Here we go, is this a case of

-plausible deniability?

Are we thinking straight

-providing more elder residency visas
with a health system already under stress?

Is it a case of chasing votes?

Health jobs ‘impossible to fill’ as hospitals deal with higher demand, union claims

 16 MAY 2019

Restrictions are being placed on the hiring of new hospital staff in Tasmania’s stretched health system, a union claims.

Key points:

  • Unions are worried there is a vacancy control process at a time of higher demand on hospitals
  • Emergency doctors and nurses share their concerns, but the Government denies there is a jobs freeze
  • New staffing levels are based on mid-last-year’s figures, the union spokesperson says

The Health and Community Services Union (HACSU) says an email it has, clarifying arrangements across the Tasmanian Health Service (THS), is evidence there are constraints being placed on recruitment.

The union is worried that the restrictions are happening when demand has increased, a factor acknowledged by the Government.

In April, the union sent an email to the THS with concerns about the management of the full-time equivalent (FTE) staff numbers across the public health system.

The union said pathology and pharmacy staff had raised concerns about recruitment processes stalling, and it was seeking more information after senior health staff reported hold-ups in advertising positions and approving new employees.

In response, HACSU received an email from the THS clarifying the measures taken after the health system received $105 million in top-up funding from the State Government in November.

The email stated that the revised budget allocation was based on the average full-time positions for the first half of the 2018-19 financial year, where possible, and that most areas of the THS were capped at their full position FTE.

That means departments had been given fixed staffing numbers that they are unable to exceed, except where there had been funding for new positions after the date of the new FTE figure being determined.

“An exception to this has been where full funding had been allocated for a new budget initiative and recruitment had not been finalised,” the email stated.

The response from the THS also stated that all areas of the THS could ask for a review of their budget allocation, with discussions regarding initial feedback “in the coming months”.

HACSU’s Tim Jacobson said the letter indicated there was a vacancy control process across the health service.

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“It means it is more difficult and, in some cases, impossible to get positions filled,” he said.

Mr Jacobson said the THS shouldn’t be capping FTE staffing levels based on old data.

“The new staffing levels that have been established are based on mid-last-year’s figures, when we know the demand over the last six to eight months has increased significantly in this time,” he said.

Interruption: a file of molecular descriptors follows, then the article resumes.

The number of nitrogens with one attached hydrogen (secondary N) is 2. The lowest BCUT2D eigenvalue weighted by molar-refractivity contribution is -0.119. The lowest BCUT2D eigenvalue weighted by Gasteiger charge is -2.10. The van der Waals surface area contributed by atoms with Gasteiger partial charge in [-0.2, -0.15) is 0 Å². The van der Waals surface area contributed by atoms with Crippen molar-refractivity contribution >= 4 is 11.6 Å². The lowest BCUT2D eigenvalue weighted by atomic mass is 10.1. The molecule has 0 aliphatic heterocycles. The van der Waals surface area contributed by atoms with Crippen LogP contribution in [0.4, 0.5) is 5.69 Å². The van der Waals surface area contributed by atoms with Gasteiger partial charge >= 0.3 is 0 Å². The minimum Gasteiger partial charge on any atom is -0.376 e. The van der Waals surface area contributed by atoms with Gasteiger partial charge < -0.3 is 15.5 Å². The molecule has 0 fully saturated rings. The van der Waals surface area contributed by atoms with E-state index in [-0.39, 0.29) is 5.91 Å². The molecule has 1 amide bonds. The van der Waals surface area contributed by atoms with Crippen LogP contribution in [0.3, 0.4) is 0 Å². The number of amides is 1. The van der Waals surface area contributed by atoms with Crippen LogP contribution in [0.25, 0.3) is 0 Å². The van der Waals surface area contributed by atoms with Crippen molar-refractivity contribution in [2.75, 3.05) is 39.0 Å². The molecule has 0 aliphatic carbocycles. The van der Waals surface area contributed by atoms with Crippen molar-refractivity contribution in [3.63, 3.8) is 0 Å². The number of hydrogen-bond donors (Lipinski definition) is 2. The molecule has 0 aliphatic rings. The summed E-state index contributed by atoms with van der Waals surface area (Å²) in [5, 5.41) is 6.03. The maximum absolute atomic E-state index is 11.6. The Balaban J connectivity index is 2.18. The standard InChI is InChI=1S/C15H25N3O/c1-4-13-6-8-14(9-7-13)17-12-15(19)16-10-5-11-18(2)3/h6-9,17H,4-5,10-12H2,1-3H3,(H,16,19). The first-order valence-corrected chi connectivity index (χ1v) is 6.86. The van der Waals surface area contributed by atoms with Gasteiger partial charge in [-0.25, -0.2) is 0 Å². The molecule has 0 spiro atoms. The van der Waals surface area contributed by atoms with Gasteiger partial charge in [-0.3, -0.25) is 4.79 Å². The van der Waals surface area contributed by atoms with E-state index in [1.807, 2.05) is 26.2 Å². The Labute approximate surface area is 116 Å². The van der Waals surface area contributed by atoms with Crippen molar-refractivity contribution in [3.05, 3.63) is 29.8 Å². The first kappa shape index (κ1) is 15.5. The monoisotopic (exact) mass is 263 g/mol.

Emergency doctors, nurses fear job freeze


HACSU’s concerns follow those raised by the head of emergency medicine for the THS North-West, Marielle Ruigrok, who in leaked emails to THS executive asked for the service to reverse what she described as a hiring freeze.

Dr Ruigrok said emergency departments in the north-west were unable to recruit nurses due to a hiring freeze, and instead agency staff were being used to plug a gap.

In a statement, the national president of the Australian College for Emergency Medicine, Dr Simon Judkins, backed Dr Ruigrok and said he would monitor the situation.

“We support Dr Marielle Ruigrok, who is a fellow of the college, and her call for improved patient outcomes at Mersey Community Hospital,” he said.

The ABC has also spoken to senior clinicians at the Launceston General Hospital and the Royal Hobart Hospital who said it was increasingly difficult to get approval for positions to be filled.

The nursing union has also written to the head of the THS, saying its members were told the health service was looking at a freeze on full-time positions to ensure it came in on budget.

“There are THS nursing positions they are unable to fill, because of what’s been known as a hiring freeze,” said Emily Shepherd, ANMF Tasmanian Brach Secretary.

“Every business case, and job case, has to go to a job review committee, and my understanding is that committee has not even been meeting.”

In March, the Health Minister said he expected the THS to come in on budget because it had been given extra funding.

In a statement, a THS spokesman said “there was no hiring freeze.”

There are 74 FTE jobs listed as vacant in the THS.